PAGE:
BATON ROUGE, La. — Two Louisiana State University researchers are getting nearly $1 million for a two-year study of how mite treatment and stress affect honeybee health.
Kristen Healy and Daniel Swale are working with U.S. Department of Agriculture researchers in Baton Rouge and the nation’s largest beekeeper, the LSU AgCenter said in a news release Thursday.
They’ll be studying 400 hives of honeybees owned by Adee Honey Farms of Bruce, South Dakota, including some that are moved to California for the fall almond harvest and then to Mississippi for the winter.
Healy said they will sample pollen, nectar and bees from hives during and at the end of the study.
“We can look at which colonies failed and which ones didn’t and quantify which stress variables were more important to the relative health of the bees,” Healy said.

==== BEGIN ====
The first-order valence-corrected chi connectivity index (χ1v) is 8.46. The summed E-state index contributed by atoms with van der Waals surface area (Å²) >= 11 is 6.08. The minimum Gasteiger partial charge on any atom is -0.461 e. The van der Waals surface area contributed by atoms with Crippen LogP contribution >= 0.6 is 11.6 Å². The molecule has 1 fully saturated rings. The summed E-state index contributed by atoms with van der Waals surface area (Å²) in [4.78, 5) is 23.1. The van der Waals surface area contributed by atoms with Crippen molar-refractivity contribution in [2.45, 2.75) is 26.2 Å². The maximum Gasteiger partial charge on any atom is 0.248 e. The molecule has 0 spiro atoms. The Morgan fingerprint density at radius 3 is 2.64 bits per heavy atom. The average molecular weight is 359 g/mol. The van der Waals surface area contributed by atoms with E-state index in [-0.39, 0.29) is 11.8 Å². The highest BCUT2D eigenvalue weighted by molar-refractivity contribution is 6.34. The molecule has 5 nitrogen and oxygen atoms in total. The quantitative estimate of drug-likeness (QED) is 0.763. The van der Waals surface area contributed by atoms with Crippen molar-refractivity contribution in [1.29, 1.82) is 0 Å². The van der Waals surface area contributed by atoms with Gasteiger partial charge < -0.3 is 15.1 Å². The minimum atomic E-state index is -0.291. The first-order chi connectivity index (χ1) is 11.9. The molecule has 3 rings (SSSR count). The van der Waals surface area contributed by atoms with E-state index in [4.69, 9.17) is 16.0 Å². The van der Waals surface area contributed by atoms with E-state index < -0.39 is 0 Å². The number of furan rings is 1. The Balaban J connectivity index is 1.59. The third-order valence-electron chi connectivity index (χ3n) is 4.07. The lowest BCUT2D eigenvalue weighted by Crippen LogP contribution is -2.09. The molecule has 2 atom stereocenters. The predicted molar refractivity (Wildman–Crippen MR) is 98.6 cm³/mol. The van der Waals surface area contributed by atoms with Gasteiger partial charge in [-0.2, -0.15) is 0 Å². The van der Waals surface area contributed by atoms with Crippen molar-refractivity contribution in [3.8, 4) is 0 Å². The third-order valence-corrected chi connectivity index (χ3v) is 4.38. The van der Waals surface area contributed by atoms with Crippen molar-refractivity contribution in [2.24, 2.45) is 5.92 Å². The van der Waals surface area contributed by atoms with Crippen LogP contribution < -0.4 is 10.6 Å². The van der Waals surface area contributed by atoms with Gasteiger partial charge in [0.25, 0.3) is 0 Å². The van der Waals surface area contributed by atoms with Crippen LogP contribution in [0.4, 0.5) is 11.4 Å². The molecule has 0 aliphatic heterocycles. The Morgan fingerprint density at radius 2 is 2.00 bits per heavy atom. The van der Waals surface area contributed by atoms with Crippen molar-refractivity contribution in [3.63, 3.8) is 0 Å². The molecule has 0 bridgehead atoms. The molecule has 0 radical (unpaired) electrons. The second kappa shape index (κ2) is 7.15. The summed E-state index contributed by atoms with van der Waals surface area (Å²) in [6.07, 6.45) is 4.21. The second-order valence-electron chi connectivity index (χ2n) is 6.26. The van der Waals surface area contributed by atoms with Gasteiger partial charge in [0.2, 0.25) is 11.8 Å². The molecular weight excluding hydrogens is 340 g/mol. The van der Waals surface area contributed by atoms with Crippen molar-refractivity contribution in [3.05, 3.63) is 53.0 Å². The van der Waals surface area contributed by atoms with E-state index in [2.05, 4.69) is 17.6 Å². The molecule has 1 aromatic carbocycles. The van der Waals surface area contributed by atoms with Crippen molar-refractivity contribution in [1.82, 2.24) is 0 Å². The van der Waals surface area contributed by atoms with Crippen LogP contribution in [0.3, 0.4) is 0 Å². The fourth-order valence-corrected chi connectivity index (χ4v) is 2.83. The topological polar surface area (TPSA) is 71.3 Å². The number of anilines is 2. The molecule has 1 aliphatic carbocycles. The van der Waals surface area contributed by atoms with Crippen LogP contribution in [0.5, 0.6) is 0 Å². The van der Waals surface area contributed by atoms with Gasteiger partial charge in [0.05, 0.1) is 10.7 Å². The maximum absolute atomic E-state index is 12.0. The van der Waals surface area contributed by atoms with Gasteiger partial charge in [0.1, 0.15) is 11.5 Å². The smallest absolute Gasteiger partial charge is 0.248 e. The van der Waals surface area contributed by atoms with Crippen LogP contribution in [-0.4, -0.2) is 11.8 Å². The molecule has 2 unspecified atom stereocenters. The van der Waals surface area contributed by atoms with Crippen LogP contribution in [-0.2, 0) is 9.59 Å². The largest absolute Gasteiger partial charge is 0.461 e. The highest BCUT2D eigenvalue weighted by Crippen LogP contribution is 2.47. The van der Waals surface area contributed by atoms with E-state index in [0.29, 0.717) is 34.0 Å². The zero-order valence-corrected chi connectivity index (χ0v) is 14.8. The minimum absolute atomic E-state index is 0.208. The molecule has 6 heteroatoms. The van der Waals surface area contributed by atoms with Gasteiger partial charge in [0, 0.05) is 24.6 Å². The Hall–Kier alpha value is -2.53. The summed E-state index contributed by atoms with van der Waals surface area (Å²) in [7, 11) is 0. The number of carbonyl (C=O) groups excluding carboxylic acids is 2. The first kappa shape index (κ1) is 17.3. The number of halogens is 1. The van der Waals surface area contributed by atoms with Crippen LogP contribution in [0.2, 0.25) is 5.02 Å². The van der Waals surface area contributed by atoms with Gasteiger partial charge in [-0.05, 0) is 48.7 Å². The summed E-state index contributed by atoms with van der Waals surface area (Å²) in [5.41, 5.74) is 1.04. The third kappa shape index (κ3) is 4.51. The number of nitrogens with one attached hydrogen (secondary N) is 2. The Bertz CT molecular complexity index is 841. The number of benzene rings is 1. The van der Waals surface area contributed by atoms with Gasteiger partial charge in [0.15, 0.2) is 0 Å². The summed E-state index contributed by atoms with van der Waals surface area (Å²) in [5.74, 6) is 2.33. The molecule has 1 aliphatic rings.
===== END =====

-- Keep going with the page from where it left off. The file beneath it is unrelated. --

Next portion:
LSU is getting $935,000. It’s among seven universities getting a total of $6.8 million from the USDA to study pollinators.
Healy will see how bees treated with a mite control product compare to untreated bees.
Swale will study whether the moves make them spend more energy, reducing their fat storage — and if there’s a way to boost those fats.
The researchers also are interested how a virus that causes deformed wings is spread.
The grant also includes an extension component so the researchers can determine the best methods to get bee health information to beekeepers and the public.
The USDA estimates honeybees pollinate $15 billion worth of crops.